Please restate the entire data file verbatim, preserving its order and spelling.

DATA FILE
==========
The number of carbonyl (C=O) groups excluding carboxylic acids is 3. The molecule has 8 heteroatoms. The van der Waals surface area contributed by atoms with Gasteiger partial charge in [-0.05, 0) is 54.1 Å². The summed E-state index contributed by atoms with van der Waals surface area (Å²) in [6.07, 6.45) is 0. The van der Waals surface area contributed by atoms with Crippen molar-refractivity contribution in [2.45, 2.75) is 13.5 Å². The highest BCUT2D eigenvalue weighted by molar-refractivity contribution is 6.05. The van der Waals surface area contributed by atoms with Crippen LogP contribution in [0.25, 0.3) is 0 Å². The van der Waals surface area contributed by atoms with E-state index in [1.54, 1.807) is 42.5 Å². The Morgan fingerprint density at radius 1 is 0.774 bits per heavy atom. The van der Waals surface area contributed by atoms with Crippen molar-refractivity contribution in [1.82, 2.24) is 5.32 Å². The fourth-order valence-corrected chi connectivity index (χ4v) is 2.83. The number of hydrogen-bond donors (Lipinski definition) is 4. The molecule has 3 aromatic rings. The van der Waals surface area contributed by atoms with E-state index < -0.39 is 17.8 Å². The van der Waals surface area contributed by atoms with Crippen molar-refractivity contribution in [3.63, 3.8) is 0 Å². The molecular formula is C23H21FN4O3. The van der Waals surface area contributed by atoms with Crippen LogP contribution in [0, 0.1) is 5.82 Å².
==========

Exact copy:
The number of carbonyl (C=O) groups excluding carboxylic acids is 3. The molecule has 8 heteroatoms. The van der Waals surface area contributed by atoms with Gasteiger partial charge in [-0.05, 0) is 54.1 Å². The summed E-state index contributed by atoms with van der Waals surface area (Å²) in [6.07, 6.45) is 0. The van der Waals surface area contributed by atoms with Crippen molar-refractivity contribution in [2.45, 2.75) is 13.5 Å². The highest BCUT2D eigenvalue weighted by molar-refractivity contribution is 6.05. The van der Waals surface area contributed by atoms with Crippen LogP contribution in [0.25, 0.3) is 0 Å². The van der Waals surface area contributed by atoms with E-state index in [1.54, 1.807) is 42.5 Å². The Morgan fingerprint density at radius 1 is 0.774 bits per heavy atom. The van der Waals surface area contributed by atoms with Crippen molar-refractivity contribution in [1.82, 2.24) is 5.32 Å². The fourth-order valence-corrected chi connectivity index (χ4v) is 2.83. The number of hydrogen-bond donors (Lipinski definition) is 4. The molecule has 3 aromatic rings. The van der Waals surface area contributed by atoms with E-state index < -0.39 is 17.8 Å². The van der Waals surface area contributed by atoms with Crippen molar-refractivity contribution in [3.63, 3.8) is 0 Å². The molecular formula is C23H21FN4O3. The van der Waals surface area contributed by atoms with Crippen LogP contribution in [0, 0.1) is 5.82 Å².